UNIBUS backplane finger contact repair

Brent Hilpert hilpert at cs.ubc.ca
Wed May 13 12:16:49 CDT 2015

On 2015-May-13, at 7:24 AM, Noel Chiappa wrote:
> I have a very strong suspicion that the answer to this is going to be 'no',
> but I figured I'd do due diligence and ask...
> I have a backplane (one of the rodent barn group) which has a couple of finger
> contacts in the backplane missing. (Two came out while I was cleaning it - and
> I wasn't being hard on them, they must have been eaten away by the same kind
> of chemical action that lifted traces off the boards.)
> Is there any way to replace broken/missing finger contacts? I would _guess_
> 'no', since it looks like the backplane blocks (the things cast out of dark
> green plastic, which looks like Bakelite - anyone know exactly what it is,
> BTW?) are cast around them (since there's a wire-wrap pin on one side, and a
> finger contact on the other).
> If the answer _is_ 'no', no biggie - all except one are on one SPC slot, and
> it's a 9-slot backplane, so we'd lose one SPC slot - not the end of the world.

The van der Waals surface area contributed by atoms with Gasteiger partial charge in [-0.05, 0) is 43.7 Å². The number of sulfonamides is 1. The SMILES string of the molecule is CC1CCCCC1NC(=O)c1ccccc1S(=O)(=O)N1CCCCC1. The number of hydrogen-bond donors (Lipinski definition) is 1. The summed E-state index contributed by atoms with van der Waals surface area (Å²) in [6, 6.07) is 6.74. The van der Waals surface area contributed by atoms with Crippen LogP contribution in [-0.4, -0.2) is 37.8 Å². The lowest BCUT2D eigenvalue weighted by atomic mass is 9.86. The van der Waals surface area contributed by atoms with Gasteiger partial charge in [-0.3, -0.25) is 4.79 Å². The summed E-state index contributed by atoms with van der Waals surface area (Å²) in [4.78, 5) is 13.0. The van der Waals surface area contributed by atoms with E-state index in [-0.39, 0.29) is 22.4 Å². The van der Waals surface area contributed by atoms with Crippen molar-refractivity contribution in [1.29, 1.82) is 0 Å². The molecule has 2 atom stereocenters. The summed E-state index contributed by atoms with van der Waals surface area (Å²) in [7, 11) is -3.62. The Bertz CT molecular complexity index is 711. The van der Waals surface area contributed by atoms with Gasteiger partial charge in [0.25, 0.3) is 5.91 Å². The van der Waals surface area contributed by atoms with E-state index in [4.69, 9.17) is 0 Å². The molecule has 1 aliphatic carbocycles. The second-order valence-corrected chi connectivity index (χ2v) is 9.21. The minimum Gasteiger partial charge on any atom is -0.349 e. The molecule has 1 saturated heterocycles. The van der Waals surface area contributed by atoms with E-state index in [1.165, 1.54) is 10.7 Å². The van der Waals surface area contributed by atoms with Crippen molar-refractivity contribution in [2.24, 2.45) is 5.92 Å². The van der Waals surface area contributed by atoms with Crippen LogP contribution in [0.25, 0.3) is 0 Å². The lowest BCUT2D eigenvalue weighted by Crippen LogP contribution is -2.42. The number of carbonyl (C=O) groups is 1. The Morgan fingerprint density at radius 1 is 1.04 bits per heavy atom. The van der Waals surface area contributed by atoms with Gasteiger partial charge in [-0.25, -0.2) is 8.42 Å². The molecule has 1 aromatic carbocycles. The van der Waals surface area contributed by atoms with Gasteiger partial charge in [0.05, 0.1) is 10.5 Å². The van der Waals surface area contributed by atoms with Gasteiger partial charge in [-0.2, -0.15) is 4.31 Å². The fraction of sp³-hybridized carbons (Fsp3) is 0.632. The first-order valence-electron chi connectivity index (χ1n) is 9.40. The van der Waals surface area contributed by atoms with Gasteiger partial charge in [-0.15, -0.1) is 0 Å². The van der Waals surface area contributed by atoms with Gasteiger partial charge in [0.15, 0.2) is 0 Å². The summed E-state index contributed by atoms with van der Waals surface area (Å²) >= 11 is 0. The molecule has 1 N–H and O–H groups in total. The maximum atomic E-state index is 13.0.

> The other pin is in the UNIBUS in/out area (1/9AB), _but_ the antique hardware
> gods are smiling on us, it's a ground pin (of which the UNIBUS connector
> pinout has multiple, so we can probably withstand the loss of one).

I don't know about DEC backplane connectors specifically - haven't dealt with them closely enough for those purposes, but speaking generally:

To my recollection, of the wide variety of edge connectors that I've seen, all have secured the pin in the housing via some deformation of the metal pin, post-insertion; as opposed to moulding the housing around the pin. It can be a pressed dimple in the pin, a slight crimp, or a twist. I'm looking at a wire-wrap edge connector right now in which the pins were twisted 90 degrees after being inserted into the housing, right where the pin comes through the housing. It can be quite subtle and one might need a magnifying glass to recognise what's going on. It is sometimes possible to do a reasonable job of replacing a pin (been there).

The problem in your situation of course, is getting the remainder of the pin out from between the edge connector housing and the backplane PCB without having to unsolder the entire connector. In the type of connector I'm looking at, if the pin broke at the 'right' place, it would be possible to pull one half out from the plug-in board side and pull the remainder out through the backplane PCB, and then insert a good pin from the plug-in board side, but I can't speak for whether that would be possible in the case of a DEC edge connector.

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